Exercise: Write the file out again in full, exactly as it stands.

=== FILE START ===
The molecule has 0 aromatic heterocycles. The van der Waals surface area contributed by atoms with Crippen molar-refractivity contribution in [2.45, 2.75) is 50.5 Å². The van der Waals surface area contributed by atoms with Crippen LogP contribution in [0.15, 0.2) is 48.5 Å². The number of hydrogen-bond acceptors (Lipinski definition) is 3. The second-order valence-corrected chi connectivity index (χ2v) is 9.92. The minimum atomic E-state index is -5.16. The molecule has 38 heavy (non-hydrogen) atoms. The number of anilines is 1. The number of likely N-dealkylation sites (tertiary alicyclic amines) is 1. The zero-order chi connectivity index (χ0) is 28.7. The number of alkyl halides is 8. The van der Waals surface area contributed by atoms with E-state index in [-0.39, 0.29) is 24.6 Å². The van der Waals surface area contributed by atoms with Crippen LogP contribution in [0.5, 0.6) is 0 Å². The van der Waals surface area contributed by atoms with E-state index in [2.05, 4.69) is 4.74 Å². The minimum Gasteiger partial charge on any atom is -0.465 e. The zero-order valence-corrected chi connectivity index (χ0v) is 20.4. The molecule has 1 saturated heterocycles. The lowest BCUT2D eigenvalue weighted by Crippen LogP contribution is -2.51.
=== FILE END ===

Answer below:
The molecule has 0 aromatic heterocycles. The van der Waals surface area contributed by atoms with Crippen molar-refractivity contribution in [2.45, 2.75) is 50.5 Å². The van der Waals surface area contributed by atoms with Crippen LogP contribution in [0.15, 0.2) is 48.5 Å². The number of hydrogen-bond acceptors (Lipinski definition) is 3. The second-order valence-corrected chi connectivity index (χ2v) is 9.92. The minimum atomic E-state index is -5.16. The molecule has 38 heavy (non-hydrogen) atoms. The number of anilines is 1. The number of likely N-dealkylation sites (tertiary alicyclic amines) is 1. The zero-order chi connectivity index (χ0) is 28.7. The number of alkyl halides is 8. The van der Waals surface area contributed by atoms with E-state index in [-0.39, 0.29) is 24.6 Å². The van der Waals surface area contributed by atoms with Crippen LogP contribution in [0.5, 0.6) is 0 Å². The van der Waals surface area contributed by atoms with E-state index in [2.05, 4.69) is 4.74 Å². The minimum Gasteiger partial charge on any atom is -0.465 e. The zero-order valence-corrected chi connectivity index (χ0v) is 20.4. The molecule has 1 saturated heterocycles. The lowest BCUT2D eigenvalue weighted by Crippen LogP contribution is -2.51.